It is a wonderful thing to watch a “lad” reclaim his daft. Comedy needs Twonkey, a performer who has not so much ploughed his own metaphorical furrow but woven it from sweet silly songs, ridiculous props, meandering, mesmerising stories that make absolutely no sense other than here in the dark with Twonkey. From the moment the first song starts – “From a fountain in the sea, I found a memory” – you know you have entered another comedy dimension. Yes there are references to things in this dimension – like Hugh Grant and Foxes Glacier Mints – but even they cannot anchor us to any kind of reality but Twonkey’s. Some things are eternal – like the Evil Conjurer and the Travel Sexy Ship’s Wheel. As we giggled our way through the Wheel’s portion of the hour, Twonkey, in full TV game show host mode – with his catchphrase “pull my knickers off” – had some little problem with the prop knickers. “Must remember to memorise the colours,” he chides himself, “Makes the act look that bit more slick.” Twonkey is to slick what deep fried pizza is to health food. But he is unique and he creates wonderlands of weird. Whether squashing toy pigs between two rounds of cheese, conjuring images of a hunchback with an unscrewable hump in rural Dordogne or singing one of his glorious ditties, he will always put a little wonderful into your day.
NEWS FLASH! Team Twonkey filmed couple of things for a new N.B.C series:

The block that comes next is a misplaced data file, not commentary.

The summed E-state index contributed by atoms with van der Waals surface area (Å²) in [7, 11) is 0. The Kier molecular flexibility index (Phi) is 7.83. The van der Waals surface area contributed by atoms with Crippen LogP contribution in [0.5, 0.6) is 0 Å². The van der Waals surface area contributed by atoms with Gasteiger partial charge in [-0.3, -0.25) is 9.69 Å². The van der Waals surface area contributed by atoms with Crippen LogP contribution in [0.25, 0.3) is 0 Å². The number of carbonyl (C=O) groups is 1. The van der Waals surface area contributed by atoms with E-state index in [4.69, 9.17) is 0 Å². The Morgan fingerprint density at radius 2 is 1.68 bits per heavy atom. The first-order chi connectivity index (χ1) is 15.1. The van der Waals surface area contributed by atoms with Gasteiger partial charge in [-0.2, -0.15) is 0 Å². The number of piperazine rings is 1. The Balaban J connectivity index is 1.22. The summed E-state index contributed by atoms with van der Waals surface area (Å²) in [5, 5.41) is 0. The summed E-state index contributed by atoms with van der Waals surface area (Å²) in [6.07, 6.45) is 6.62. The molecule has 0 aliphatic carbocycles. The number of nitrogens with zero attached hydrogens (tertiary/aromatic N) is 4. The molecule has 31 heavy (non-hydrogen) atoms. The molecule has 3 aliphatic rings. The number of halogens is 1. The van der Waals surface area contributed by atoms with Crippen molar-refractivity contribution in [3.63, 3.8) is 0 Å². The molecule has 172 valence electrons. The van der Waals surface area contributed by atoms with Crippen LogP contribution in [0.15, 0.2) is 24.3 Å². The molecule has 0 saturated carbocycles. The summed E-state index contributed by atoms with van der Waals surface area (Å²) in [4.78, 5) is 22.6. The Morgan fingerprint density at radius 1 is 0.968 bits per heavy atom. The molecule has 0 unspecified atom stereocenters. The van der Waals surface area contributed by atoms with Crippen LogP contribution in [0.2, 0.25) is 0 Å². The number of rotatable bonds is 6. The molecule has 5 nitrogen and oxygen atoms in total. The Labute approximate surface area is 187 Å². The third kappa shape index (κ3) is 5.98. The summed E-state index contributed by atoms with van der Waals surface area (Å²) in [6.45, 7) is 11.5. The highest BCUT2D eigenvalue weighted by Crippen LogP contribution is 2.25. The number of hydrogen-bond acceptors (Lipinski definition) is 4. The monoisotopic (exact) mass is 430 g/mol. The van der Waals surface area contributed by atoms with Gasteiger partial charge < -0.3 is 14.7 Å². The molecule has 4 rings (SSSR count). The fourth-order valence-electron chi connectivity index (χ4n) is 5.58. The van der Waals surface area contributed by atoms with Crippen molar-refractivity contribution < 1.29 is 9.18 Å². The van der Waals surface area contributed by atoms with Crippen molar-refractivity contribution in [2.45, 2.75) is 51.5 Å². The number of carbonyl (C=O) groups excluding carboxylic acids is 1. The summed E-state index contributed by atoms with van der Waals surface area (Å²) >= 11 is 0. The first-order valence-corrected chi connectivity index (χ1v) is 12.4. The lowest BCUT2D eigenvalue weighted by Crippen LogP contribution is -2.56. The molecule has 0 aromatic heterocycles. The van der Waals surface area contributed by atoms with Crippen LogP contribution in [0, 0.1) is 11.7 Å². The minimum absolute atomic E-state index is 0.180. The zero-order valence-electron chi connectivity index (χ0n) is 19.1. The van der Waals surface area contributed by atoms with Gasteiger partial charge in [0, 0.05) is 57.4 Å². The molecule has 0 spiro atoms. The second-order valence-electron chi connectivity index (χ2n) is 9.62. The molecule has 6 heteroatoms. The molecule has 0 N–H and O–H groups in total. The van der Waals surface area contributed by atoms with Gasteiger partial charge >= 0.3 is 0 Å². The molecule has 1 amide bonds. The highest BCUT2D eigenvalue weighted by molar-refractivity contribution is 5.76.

coming your way January 2016.See pic of Chris on the telly opposite.
Twonkey's Stinking Bishop reviewed by FringeGuru Richard Stamp.
Another year, another outing for Edinburgh's favourite Dadaist: the unmatchable, indescribable Mr Twonkey. You don't so much watch a Twonkey show as bob gently through it – adrift on a sea of surrealism, trying to maintain some semblance of your bearings through occasional glimpses of solid ground. But if that sounds a bit pretentious, think again. This is also a genuinely laugh-aloud show, a joyous experience shared between a pleasantly bemused audience and an immensely personable performer.
Mr Twonkey – real name Paul Vickers – is something of a Fringe institution these days, known for his flight-of-fancy stories and offbeat, nonsensical songs. If you're a fan of Vickers' past outings, then I'm delighted to confirm that the psychic sex-crazed ship's wheel does still feature – whereas, if you're a Twonkey virgin, that sentence will give you a reasonable idea of what lies in store. Compared to previous offerings however, Vickers has dialled down the surrealism just a tad; the universe he inhabits is still a bizarre one, but it's a little more accessible than before.
It's almost pointless to list the topics Twonkey's rambling journey visits (being sacked from Looney Tunes, getting into trouble in the Dordogne, and the undead roaming Skipton are just a few), but each song has an elusive sense of coherence, a feeling that it makes a kind of sense you can't quite put into words. Some are fairly straightforward, like the concluding number about "the drop" performers experience once they come off-stage; others are complex and multi-layered, and a few are performed by puppets. The only real link is the loveable personality of Mr Twonkey himself, who radiates a kind of affable shyness that would warm the stoniest of hearts.